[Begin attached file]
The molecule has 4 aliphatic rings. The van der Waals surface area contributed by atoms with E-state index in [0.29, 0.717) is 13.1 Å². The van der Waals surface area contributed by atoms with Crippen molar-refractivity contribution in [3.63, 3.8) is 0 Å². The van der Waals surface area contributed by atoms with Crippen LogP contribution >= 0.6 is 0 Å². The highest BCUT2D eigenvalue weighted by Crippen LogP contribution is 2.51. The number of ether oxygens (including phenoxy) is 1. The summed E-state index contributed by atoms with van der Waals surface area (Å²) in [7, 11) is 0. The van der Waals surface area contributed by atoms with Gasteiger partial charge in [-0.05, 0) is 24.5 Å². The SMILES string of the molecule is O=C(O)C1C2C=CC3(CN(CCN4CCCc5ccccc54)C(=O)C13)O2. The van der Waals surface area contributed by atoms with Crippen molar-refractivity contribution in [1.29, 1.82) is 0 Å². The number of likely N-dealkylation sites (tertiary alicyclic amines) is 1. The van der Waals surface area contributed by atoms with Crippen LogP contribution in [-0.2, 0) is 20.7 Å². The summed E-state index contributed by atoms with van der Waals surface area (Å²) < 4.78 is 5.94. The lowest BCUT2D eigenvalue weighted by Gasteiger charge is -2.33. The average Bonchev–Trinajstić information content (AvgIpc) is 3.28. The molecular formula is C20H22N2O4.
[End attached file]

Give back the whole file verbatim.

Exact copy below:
The molecule has 4 aliphatic rings. The van der Waals surface area contributed by atoms with E-state index in [0.29, 0.717) is 13.1 Å². The van der Waals surface area contributed by atoms with Crippen molar-refractivity contribution in [3.63, 3.8) is 0 Å². The van der Waals surface area contributed by atoms with Crippen LogP contribution >= 0.6 is 0 Å². The highest BCUT2D eigenvalue weighted by Crippen LogP contribution is 2.51. The number of ether oxygens (including phenoxy) is 1. The summed E-state index contributed by atoms with van der Waals surface area (Å²) in [7, 11) is 0. The van der Waals surface area contributed by atoms with Gasteiger partial charge in [-0.05, 0) is 24.5 Å². The SMILES string of the molecule is O=C(O)C1C2C=CC3(CN(CCN4CCCc5ccccc54)C(=O)C13)O2. The van der Waals surface area contributed by atoms with Crippen molar-refractivity contribution in [1.29, 1.82) is 0 Å². The number of likely N-dealkylation sites (tertiary alicyclic amines) is 1. The van der Waals surface area contributed by atoms with Crippen LogP contribution in [-0.2, 0) is 20.7 Å². The summed E-state index contributed by atoms with van der Waals surface area (Å²) < 4.78 is 5.94. The lowest BCUT2D eigenvalue weighted by Gasteiger charge is -2.33. The average Bonchev–Trinajstić information content (AvgIpc) is 3.28. The molecular formula is C20H22N2O4.